He described the schools as facing a “wall of need”.

President-elect Joseph R. Biden Jr. has vowed to reopen most schools across the country within the first 100 days of his term in office, a promise that will likely not be fulfilled without more federal spending, though it is unclear whether he will be able to push more humanitarian aid through Congress if the Senate remains under Republican control.

But some states have already taken matters into their own hands. Governor Inslee has proposed taxing capital gains and health insurers in Washington to help generate income to offset the dire impact of the pandemic there, including $ 400 million to combat learning loss and inequalities in access to education. And the budget proposed by Governor Ralph Northam of Virginia last week would protect public school funding despite a drop in enrollment of more than 45,000 students.

In a recent editorial in the Washington Post, Mr. Beutner in Los Angeles and officials from the country’s other two largest public school systems, New York and Chicago, called for a “Marshall Plan” that would spend $ 125 billion. dollars federal funding to districts for Covid screening, mental health care and remedial summer education as schools emerge from the pandemic.

The cost, they note, “is less than 20% of the total amount allocated to the paycheck protection program and about double the amount given to airlines.”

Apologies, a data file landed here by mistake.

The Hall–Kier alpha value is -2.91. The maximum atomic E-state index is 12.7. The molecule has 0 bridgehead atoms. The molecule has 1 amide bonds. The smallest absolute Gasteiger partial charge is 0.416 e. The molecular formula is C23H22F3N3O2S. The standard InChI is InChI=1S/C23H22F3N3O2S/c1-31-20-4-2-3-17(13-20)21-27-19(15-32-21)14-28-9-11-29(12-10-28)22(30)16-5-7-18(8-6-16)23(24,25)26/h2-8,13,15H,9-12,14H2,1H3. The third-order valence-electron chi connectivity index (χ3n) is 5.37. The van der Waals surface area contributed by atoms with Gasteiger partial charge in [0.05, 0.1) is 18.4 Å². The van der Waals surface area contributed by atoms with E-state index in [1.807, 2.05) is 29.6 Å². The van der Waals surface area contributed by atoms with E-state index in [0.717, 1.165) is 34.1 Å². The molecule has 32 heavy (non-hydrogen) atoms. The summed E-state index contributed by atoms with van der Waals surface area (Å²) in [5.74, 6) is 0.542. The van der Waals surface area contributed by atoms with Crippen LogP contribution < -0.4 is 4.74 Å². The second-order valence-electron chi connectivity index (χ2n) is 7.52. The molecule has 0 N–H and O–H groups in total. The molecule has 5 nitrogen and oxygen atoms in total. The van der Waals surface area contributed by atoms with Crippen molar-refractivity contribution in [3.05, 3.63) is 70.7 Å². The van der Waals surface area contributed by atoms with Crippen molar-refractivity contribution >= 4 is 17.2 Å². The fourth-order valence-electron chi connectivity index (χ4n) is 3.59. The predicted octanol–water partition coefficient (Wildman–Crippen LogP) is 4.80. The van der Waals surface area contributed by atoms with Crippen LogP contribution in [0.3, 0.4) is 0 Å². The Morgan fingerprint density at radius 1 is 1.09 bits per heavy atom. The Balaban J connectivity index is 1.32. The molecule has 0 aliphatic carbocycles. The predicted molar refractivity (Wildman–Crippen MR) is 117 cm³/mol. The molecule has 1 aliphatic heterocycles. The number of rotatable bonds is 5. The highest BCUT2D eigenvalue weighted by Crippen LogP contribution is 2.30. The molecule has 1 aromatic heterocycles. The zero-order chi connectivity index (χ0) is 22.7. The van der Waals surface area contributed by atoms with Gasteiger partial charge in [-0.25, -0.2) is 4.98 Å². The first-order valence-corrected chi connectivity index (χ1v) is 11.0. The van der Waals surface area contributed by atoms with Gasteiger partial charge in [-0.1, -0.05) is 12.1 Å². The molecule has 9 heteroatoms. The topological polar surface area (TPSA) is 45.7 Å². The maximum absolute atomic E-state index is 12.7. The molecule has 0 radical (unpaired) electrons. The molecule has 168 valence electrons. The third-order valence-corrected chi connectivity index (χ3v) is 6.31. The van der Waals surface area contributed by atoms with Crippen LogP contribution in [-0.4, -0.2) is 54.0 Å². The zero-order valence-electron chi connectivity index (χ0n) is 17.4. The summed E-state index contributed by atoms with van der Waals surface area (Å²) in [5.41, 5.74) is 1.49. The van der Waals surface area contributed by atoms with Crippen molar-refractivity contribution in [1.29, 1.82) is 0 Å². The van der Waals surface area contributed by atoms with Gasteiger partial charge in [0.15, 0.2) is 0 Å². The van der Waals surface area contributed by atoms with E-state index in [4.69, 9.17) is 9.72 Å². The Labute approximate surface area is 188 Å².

Shawn Hubler reported from Sacramento, Kate Taylor from Cambridge, Massachusetts, and Amelia Nierenberg from New York.

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Person named by Trump seeks to cut funding for global Internet access group

WASHINGTON – The Trump-appointed person who oversees the government’s global media operations is set to shut down a federally-funded nonprofit that helps support internet access around the world, a move that could limit the ability of people in countries like Iran and China to tightly control Internet access. to circumvent these constraints, the documents show.

The person named, Michael Pack, the chief executive of the U.S. Agency for Global Media seeks to prevent the nonprofit, the Open Technology Fund, from receiving federal funding for three years, in part due to ‘a dispute over whether the fund should support the work being done. by Falun Gong, the spiritual movement known to spread anti-China and pro-Trump disinformation.

His action, a month before President-elect Joseph R. Biden Jr. took office, would be difficult for the new administration to undo.